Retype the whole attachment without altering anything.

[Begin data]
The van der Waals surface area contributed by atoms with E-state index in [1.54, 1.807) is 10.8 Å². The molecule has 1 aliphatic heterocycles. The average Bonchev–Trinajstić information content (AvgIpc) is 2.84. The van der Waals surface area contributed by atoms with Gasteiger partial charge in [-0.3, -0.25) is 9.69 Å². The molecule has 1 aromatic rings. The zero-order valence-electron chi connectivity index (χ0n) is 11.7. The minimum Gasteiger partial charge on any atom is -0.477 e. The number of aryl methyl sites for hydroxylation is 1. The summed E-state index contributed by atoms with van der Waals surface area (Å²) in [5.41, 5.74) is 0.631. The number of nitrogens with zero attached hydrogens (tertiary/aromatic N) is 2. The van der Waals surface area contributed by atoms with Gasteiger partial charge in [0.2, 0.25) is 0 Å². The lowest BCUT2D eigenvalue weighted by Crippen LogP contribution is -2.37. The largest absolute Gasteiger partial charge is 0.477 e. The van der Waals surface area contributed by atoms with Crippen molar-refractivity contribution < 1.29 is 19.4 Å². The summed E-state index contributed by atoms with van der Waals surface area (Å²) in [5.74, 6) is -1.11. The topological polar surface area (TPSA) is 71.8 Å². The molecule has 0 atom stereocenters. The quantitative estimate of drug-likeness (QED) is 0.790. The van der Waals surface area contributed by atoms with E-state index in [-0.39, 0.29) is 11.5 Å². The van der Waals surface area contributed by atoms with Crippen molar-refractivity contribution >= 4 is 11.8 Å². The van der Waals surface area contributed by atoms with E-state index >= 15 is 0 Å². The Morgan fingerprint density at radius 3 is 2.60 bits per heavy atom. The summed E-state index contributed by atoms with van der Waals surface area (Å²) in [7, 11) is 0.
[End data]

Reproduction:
The van der Waals surface area contributed by atoms with E-state index in [1.54, 1.807) is 10.8 Å². The molecule has 1 aliphatic heterocycles. The average Bonchev–Trinajstić information content (AvgIpc) is 2.84. The van der Waals surface area contributed by atoms with Gasteiger partial charge in [-0.3, -0.25) is 9.69 Å². The molecule has 1 aromatic rings. The zero-order valence-electron chi connectivity index (χ0n) is 11.7. The minimum Gasteiger partial charge on any atom is -0.477 e. The number of aryl methyl sites for hydroxylation is 1. The summed E-state index contributed by atoms with van der Waals surface area (Å²) in [5.41, 5.74) is 0.631. The number of nitrogens with zero attached hydrogens (tertiary/aromatic N) is 2. The van der Waals surface area contributed by atoms with Gasteiger partial charge in [0.2, 0.25) is 0 Å². The lowest BCUT2D eigenvalue weighted by Crippen LogP contribution is -2.37. The largest absolute Gasteiger partial charge is 0.477 e. The van der Waals surface area contributed by atoms with Crippen molar-refractivity contribution < 1.29 is 19.4 Å². The summed E-state index contributed by atoms with van der Waals surface area (Å²) in [5.74, 6) is -1.11. The topological polar surface area (TPSA) is 71.8 Å². The molecule has 0 atom stereocenters. The quantitative estimate of drug-likeness (QED) is 0.790. The van der Waals surface area contributed by atoms with E-state index in [-0.39, 0.29) is 11.5 Å². The van der Waals surface area contributed by atoms with Crippen molar-refractivity contribution >= 4 is 11.8 Å². The van der Waals surface area contributed by atoms with E-state index >= 15 is 0 Å². The Morgan fingerprint density at radius 3 is 2.60 bits per heavy atom. The summed E-state index contributed by atoms with van der Waals surface area (Å²) in [7, 11) is 0.